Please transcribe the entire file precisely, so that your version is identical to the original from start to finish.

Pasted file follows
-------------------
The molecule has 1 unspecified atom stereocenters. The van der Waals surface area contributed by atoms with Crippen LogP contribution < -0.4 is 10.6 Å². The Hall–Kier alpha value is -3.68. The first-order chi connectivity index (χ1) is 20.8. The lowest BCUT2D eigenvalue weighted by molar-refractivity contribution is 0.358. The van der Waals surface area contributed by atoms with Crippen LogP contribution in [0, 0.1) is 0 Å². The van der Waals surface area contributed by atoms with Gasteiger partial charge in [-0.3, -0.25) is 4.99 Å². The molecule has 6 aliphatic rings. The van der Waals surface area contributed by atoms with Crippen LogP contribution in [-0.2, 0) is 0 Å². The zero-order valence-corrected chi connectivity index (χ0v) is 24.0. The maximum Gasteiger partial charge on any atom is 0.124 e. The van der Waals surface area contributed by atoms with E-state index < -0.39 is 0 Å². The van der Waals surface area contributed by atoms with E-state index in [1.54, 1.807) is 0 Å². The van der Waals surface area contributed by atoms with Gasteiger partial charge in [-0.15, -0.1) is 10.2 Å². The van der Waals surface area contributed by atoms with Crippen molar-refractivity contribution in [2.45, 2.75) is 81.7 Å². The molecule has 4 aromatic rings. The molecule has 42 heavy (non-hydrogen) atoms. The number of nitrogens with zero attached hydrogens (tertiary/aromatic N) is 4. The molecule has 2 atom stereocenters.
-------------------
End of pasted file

The molecule has 1 unspecified atom stereocenters. The van der Waals surface area contributed by atoms with Crippen LogP contribution < -0.4 is 10.6 Å². The Hall–Kier alpha value is -3.68. The first-order chi connectivity index (χ1) is 20.8. The lowest BCUT2D eigenvalue weighted by molar-refractivity contribution is 0.358. The van der Waals surface area contributed by atoms with Crippen LogP contribution in [0, 0.1) is 0 Å². The van der Waals surface area contributed by atoms with Gasteiger partial charge in [-0.3, -0.25) is 4.99 Å². The molecule has 6 aliphatic rings. The van der Waals surface area contributed by atoms with Crippen LogP contribution in [-0.2, 0) is 0 Å². The zero-order valence-corrected chi connectivity index (χ0v) is 24.0. The maximum Gasteiger partial charge on any atom is 0.124 e. The van der Waals surface area contributed by atoms with E-state index < -0.39 is 0 Å². The van der Waals surface area contributed by atoms with E-state index in [1.54, 1.807) is 0 Å². The van der Waals surface area contributed by atoms with Gasteiger partial charge in [-0.15, -0.1) is 10.2 Å². The van der Waals surface area contributed by atoms with Crippen molar-refractivity contribution in [2.45, 2.75) is 81.7 Å². The molecule has 4 aromatic rings. The molecule has 42 heavy (non-hydrogen) atoms. The number of nitrogens with zero attached hydrogens (tertiary/aromatic N) is 4. The molecule has 2 atom stereocenters.